Asia Business

A wave of Korean culture is crashing over the world–and it’s amazing

South Korean pop culture is booming: from K-pop bands like BTS, to award-winning movies like Parasite, to innovative K-beauty brands that use snail extract (yes, for real) – the world can’t get enough. But how did South Korea transform from a struggling third-world country just a half century ago into a modern-day cultural powerhouse? It wasn’t an accident. Plus, learn the English expression “spring into action.”

Listen

Learn

Read Along

  • Move over, Hyundai; have a seat, Samsung: South Korea’s biggest export these days is pop culture

    Hi there, thanks for joining us for Plain English lesson number 261. I’m Jeff; JR is the producer. You can find the full lesson at PlainEnglish.com/261.

    On today’s lesson, from Parasite to BTS and even baseball, South Korean culture is popular like never before. In the second half of the lesson, we talk about the English expression “spring into action.” There’s a video lesson and all our lesson resources, as always, at PlainEnglish.com/260.


    South Korea’s pop culture moment

    Allow me to introduce you to the world’s newest cultural powerhouse: South Korea.

    Half a century ago, South Korea was a third-world country recovering from a devastating war. Blackouts were common in its cities. There were few exports and no pop culture to speak of. It was poorer than its bizarre communist neighbor to the north. Today, South Korea is a developed country with 51 million people and its brands are dominating pop culture around the world. From the movie Parasite to the band BTS, South Korea’s cultural exports have burst onto the world stage in recent years.

    It wasn’t an accident. Some people trace the origins of this cultural boom to 1994 and the Hollywood movie “Jurassic Park”. A South Korean government report found that producing just one hit movie (like “Jurassic Park”) could be worth as much as selling 1.5 million cars. The report concluded that South Korea should be investing more in cultural exports, including blockbuster movies.

    The government sprang into action. It relaxed censorship laws and began pouring resources into “soft” exports like pop music, movies, cosmetics, food, and clothing. In South Korea, there is a culture of big, vertically-integrated conglomerate companies: Samsung, the electronics manufacturer, was founded as a grocery store in 1938 and has also made textiles, ships, and chemicals in its history. It is perhaps the biggest example of the “chaebol,” or the big conglomerate companies; others include Daewoo, Hyundai, and LG. These companies have many diversified affiliates under central control.

    One side effect of this business culture is the value of coordination among products and brands. That has worked well in the pop-culture renaissance.

    Once, big Korean conglomerates came together to produce cars and electronics. They still do, but now the country’s chaebol are applying a similar formula to pop culture. K-pop bands use and endorse popular Korean cosmetics; the two reinforce each other. If a Korean movie studio releases a film, a music label in the same conglomerate can produce an original soundrack; another branch of the company can produce a live-action show to go along with it. An in-house PR agency can promote it all.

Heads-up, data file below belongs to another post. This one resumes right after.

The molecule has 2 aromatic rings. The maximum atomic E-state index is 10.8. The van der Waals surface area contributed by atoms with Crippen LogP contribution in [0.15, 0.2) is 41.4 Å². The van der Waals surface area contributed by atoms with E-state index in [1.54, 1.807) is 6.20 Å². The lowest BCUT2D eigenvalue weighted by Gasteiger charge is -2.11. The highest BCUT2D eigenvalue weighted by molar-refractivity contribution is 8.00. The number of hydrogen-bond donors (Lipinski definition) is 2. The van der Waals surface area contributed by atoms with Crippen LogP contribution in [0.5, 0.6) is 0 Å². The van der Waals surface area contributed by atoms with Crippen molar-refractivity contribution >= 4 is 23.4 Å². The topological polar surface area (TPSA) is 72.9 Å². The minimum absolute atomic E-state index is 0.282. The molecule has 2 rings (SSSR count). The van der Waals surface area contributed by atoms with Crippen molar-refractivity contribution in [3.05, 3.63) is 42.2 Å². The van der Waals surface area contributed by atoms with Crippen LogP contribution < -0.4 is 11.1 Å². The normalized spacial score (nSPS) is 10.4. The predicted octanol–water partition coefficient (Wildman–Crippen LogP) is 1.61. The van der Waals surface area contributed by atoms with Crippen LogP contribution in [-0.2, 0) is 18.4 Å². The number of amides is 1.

The result is a wave of Korean culture sweeping the world. The movie “Parasite” was the first non-English film to win the Oscar for Best Picture and three other Academy Awards. Directed by Bong Joon-Ho, the film was about members of a poor family that all scheme to work for the same rich family by pretending to be unrelated but qualified household servants. Let’s just say the scheme works at first, but it falls apart at the end. It made $266 million on a budget of just $11 million—not bad. The film had an entirely Korean cast and it was the first Korean film ever to be recognized at the Academy Awards. Since then, Netflix has bought the rights to 41 other Korean movies. It’s not just movies; K-Drama includes TV series as well, including the pan-Asian hit “Descendants of the Sun” and the series “Crash Landing on You.” Both are now on Netflix.

    K-pop is pop music. The band BTS is the first band since the Beatles to have three number-one Billboard 200 albums in a year. They made a splash with coordinated looks (no doubt enhanced by Korean cosmetics) on the red carpet at the 2020 Grammy’s, where they performed. Other Korean pop bands Blackpink and Twice are also popular globally.

    Cosmetics are a big part of South Korea’s cultural exports. The Korean beauty industry targeted detox treatments, cleanses, and other skin-care regiments—all packaged in cute and colorful packaging. The lotions, eye masks, and makeup can be found in high-end department stores like Selfridges and more mainstream chains like Sephora.

    K-beauty brands are going beyond the traditional products, too. Mizon, one of the big brands, produces a product that’s 92% snail extract. You put it on your face—I think—and it promises to lighten your complexion and rejuvenate your skin. Besolbo is betting that you’ll like salmon eggs on your face as much as on your sushi. They say their Salmon Egg Sleeping Pack helps with acne and rough skin.

    One of the great things about a strong pop culture is that it has a good multiplier effect. It’s a way of introducing a country to the world. The way South Korea sees it, the pop culture won’t be dominant forever. But it will have a “halo effect,” where it leaves a positive impression of South Korea in the minds of people everywhere, and that halo effect will carry over to other industries, whether they are in entertainment or not.